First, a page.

In what seemed like one day, our lives changed dramatically. We’ve adjusted to new norms very quickly: Commuting to work takes seconds, and looking someone ‘in the eye’ now refers to staring into a camera. However, focusing on the steps to ensure our professional lives are unaffected by coronavirus appears to have caused a neglect for our mental health. Change of this magnitude is bound to cause a lot of stress and anxiety. Prioritising your emotional well-being is imperative towards maintaining a productive social distancing period, both professionally and personally.
Take charge of your day
Schedules, plans and to-do lists are essential towards productivity. What we often forget to add to them, however, are tasks unrelated to work. Committing to taking walks, mindfully checking social media, exercise, and meditation is so much easier when you have already allotted time for it throughout your day. This not only helps increase the list of great things you’re accomplishing, but also increases your overall productivity and decreases the likelihood of mindless scrolling to fill time.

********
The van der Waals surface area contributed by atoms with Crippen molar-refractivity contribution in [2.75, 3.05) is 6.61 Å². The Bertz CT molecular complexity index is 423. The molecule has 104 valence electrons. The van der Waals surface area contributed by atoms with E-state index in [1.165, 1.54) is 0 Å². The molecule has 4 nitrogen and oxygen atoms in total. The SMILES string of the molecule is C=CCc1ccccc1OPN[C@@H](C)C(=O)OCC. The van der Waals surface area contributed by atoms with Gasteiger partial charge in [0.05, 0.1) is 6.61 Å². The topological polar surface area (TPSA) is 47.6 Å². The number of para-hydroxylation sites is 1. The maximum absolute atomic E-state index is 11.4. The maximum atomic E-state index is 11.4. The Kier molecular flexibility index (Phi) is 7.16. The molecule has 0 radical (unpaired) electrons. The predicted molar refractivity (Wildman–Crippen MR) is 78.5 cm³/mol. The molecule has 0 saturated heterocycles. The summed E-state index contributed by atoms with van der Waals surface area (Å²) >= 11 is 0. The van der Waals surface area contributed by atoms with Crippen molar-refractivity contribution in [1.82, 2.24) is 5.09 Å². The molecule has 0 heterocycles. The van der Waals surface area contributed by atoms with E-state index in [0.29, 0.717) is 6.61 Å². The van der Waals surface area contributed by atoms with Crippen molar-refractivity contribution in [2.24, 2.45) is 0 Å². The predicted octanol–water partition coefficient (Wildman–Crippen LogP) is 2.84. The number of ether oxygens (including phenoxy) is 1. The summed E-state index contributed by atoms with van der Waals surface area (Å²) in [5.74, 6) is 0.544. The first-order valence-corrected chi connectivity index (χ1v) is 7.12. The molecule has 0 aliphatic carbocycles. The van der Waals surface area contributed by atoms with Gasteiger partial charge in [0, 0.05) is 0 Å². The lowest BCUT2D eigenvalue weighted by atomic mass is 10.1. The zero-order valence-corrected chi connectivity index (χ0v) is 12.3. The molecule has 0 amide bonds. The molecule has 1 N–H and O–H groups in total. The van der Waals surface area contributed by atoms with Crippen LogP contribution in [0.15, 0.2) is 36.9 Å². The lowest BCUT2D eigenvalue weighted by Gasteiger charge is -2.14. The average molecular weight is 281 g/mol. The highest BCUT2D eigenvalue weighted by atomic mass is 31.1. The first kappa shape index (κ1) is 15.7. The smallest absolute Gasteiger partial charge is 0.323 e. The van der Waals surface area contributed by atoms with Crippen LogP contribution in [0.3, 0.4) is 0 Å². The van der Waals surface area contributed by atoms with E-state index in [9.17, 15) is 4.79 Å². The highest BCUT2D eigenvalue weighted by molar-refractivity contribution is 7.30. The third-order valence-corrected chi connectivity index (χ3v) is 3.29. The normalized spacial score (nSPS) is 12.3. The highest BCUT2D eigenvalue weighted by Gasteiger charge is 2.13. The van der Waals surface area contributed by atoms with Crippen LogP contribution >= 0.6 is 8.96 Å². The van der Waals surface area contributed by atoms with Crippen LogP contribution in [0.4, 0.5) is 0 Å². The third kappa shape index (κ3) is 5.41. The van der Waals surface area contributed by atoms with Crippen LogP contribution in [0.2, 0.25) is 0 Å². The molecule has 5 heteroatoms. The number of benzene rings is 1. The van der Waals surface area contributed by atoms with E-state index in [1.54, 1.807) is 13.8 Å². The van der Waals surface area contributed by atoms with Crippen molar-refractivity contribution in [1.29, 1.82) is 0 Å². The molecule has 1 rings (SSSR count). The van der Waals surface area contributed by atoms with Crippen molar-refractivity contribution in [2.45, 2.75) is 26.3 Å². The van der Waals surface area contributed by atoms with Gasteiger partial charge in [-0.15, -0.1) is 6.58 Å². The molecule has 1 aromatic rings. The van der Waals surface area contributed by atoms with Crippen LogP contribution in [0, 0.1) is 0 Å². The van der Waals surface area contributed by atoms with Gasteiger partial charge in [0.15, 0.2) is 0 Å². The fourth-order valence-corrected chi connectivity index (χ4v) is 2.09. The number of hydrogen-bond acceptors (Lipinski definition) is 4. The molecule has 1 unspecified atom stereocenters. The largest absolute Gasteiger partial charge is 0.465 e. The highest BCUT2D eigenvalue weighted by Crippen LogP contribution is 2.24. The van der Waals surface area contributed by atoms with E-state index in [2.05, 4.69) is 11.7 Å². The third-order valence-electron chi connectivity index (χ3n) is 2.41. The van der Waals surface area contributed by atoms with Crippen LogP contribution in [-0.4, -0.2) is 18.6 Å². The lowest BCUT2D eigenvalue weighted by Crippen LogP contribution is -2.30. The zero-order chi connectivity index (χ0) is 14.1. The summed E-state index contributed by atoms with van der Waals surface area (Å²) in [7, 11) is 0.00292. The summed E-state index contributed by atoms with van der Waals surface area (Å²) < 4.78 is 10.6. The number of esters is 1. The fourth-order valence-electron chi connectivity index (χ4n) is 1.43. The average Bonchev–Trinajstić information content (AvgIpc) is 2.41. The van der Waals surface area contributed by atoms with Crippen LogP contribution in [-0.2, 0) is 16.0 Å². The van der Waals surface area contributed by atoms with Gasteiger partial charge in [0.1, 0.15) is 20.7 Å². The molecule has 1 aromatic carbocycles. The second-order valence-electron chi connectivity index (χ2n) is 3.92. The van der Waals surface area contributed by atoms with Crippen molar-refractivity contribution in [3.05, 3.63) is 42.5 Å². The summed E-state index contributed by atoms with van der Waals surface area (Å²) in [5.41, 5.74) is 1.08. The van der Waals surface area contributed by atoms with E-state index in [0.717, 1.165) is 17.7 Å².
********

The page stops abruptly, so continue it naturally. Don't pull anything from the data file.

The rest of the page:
Check in with yourself
Listen to your body. Are your shoulders tense? Are you feeling sluggish? Are you feeling irritable? These could all be signs of burnout or anxiety. Taking stock of these feelings early gives us more time to adjust our habits. Perhaps keeping a journal or excel file of daily habits, moods, reactions, and events. A visual representation of your body’s reactions to certain events can help you pinpoint triggers for these negative emotions such as foods, media intake, exercise levels, and more.
Take care of your mind & body
Continue to prioritize habits and activities that brought you joy. Things are different. However, if you can adapt to remote work in a week, then you are more than capable of adapting your self-care methods. Does going to the gym improve your mood? Do a home workout! Miss your yoga studio? Order yourself some crystals, a new mat and subscribe to an online class. Does going out with your friends re-energize you? Have a zoom happy-hour! Bonus, follow along a makeup tutorial you’ve been intimidated by. You’ll be the belle of the group call, and learn a new look!
Do not compare yourself to others
The influx of time and flexibility that working from home has provided us has a lot– maybe too much– time to focus on ourselves. Self-reflection is extremely beneficial towards self-improvement. Considering how harsh we are on ourselves, however, you can be overwhelming yourself with criticism, the pressure to use this time to learn a new language, skill, or other discipline. We’re in a pandemic. If all you’re doing is keeping yourself mentally stable, then that’s okay.